Monday, February 28, 2011
Friday, February 18, 2011
If you had any doubts about exposing your child - or yourself - to a foreign language, there's more evidence than ever that being bilingual has enormous benefits for your brain.
Scientists presented their research supporting this idea Friday at the American Association for the Advancement of Science annual meeting in Washington, D.C.
As the human body begins its natural decline in old age, bilinguals seem to maintain better cognitive function, said Ellen Bialystok of York University in Toronto, Ontario. This is the case even for people with dementia. Bialystok and colleagues have studied many Alzheimer's patients, both monolinguals and bilinguals. They found that bilinguals were on average four to five years older than monolinguals at comparable points of neurological impairment.
Once Alzheimer's disease begins to compromise the brain, it appears that bilinguals can continue to function even though there’s damaged tissue, she said.
So what's going on? One theory is that language learning is an example of "cognitive reserve." It something that keeps the mind active in the same way as puzzles and games do, and works toward compensating for the build-up of dementia-causing pathology in the brain, Bialystok said.
In terms of starting language learning in middle or old age, the likelihood of becoming truly fluent in a new tongue is low, but it seems that every little bit helps in preventing cognitive decline, she said. And proficiency may be more important than age of acquisition, said Judith Kroll, researcher at Pennsylvania State University, before the conference.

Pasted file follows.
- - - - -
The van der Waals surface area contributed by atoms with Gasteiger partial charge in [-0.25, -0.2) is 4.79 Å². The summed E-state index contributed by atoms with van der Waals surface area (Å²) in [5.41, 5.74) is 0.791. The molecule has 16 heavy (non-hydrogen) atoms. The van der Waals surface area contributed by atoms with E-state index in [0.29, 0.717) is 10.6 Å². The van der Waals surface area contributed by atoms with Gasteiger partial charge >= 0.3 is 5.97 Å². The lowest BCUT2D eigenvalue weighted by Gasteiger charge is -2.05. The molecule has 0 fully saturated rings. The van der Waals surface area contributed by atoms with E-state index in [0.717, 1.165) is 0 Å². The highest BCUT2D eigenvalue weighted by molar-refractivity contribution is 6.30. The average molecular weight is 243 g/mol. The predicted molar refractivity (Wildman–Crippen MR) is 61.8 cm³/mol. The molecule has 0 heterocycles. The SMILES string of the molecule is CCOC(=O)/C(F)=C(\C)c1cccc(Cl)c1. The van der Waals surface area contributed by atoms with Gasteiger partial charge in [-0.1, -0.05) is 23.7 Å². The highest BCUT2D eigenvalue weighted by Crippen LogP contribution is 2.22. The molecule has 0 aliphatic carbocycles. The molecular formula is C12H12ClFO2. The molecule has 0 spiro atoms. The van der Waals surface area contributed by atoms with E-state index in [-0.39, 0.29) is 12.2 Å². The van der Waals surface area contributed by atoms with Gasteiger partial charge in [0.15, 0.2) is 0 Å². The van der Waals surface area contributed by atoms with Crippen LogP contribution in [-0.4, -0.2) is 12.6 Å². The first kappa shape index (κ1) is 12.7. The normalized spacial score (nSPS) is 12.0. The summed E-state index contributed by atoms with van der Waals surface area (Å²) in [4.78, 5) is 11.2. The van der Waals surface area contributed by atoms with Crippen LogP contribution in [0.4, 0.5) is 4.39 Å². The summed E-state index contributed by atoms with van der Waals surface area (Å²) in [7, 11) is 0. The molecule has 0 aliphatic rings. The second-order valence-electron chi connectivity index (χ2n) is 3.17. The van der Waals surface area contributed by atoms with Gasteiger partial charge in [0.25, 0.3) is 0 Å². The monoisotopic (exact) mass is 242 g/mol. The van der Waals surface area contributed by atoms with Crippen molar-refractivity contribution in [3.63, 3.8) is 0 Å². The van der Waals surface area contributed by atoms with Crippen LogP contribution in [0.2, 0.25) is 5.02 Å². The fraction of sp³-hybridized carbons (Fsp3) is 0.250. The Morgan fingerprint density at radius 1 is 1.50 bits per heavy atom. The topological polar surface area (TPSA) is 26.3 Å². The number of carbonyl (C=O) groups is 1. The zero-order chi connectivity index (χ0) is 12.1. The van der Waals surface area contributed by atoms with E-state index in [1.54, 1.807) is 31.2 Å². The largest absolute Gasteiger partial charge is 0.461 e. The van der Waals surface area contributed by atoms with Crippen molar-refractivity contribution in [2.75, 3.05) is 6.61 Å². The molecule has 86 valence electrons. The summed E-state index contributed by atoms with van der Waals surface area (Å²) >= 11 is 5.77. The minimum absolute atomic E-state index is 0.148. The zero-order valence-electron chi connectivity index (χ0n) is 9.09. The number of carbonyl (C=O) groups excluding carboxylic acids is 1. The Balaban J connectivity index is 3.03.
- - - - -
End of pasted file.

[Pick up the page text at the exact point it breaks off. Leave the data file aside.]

Bilinguals are also better than monolinguals at multitasking, Kroll said. Juggling their languages helps bilinguals ignore irrelevant information and prioritize tasks better than those who only can only speak on tongue, she has found in her research. That makes sense considering that when a bilingual person speaks one language, the other language is still potentially active. That means that speakers of two languages are constantly inhibiting one language in favor of another, which perhaps enhances their overall attentional skills.
Why is it so hard for adults to learn a new language, compared with kids? The answer might not lie entirely in the brain. The social, educational, and other circumstantial conditions are different when an adult gets exposure to language, Bialystok said. As a child, learning a language is pretty much all you do. Adults can't devote as much time or attention to the experience of picking up a new tongue.
"It’s a change we can deal with as adults if there’s sufficient time and opportunity," she said.
Are there any downsides to being bilingual? Babies exposed to two languages throughout pregnancy, or who hear two languages in their first days of life, don’t confuse their languages, said Janet Weker of the University of California, Santa Barbara. The scientific evidence suggests bilingual and monolingual kids have similar language development milestones; it appears that children learning two languages do not experience delays in this regard generally.
There is, however, some research suggesting that the competition that’s produced by this mental juggling may introduce a delay in processing. But it’s so small that it’s not something that would be noticeable consciously, Kroll said. It appears that the benefits of being bilingual outweigh the costs.
They had lot of fun making a heart with salt dough. They painted it and decorated it. Then, they made the most beautiful drawing they could for their parents.
Wednesday, February 16, 2011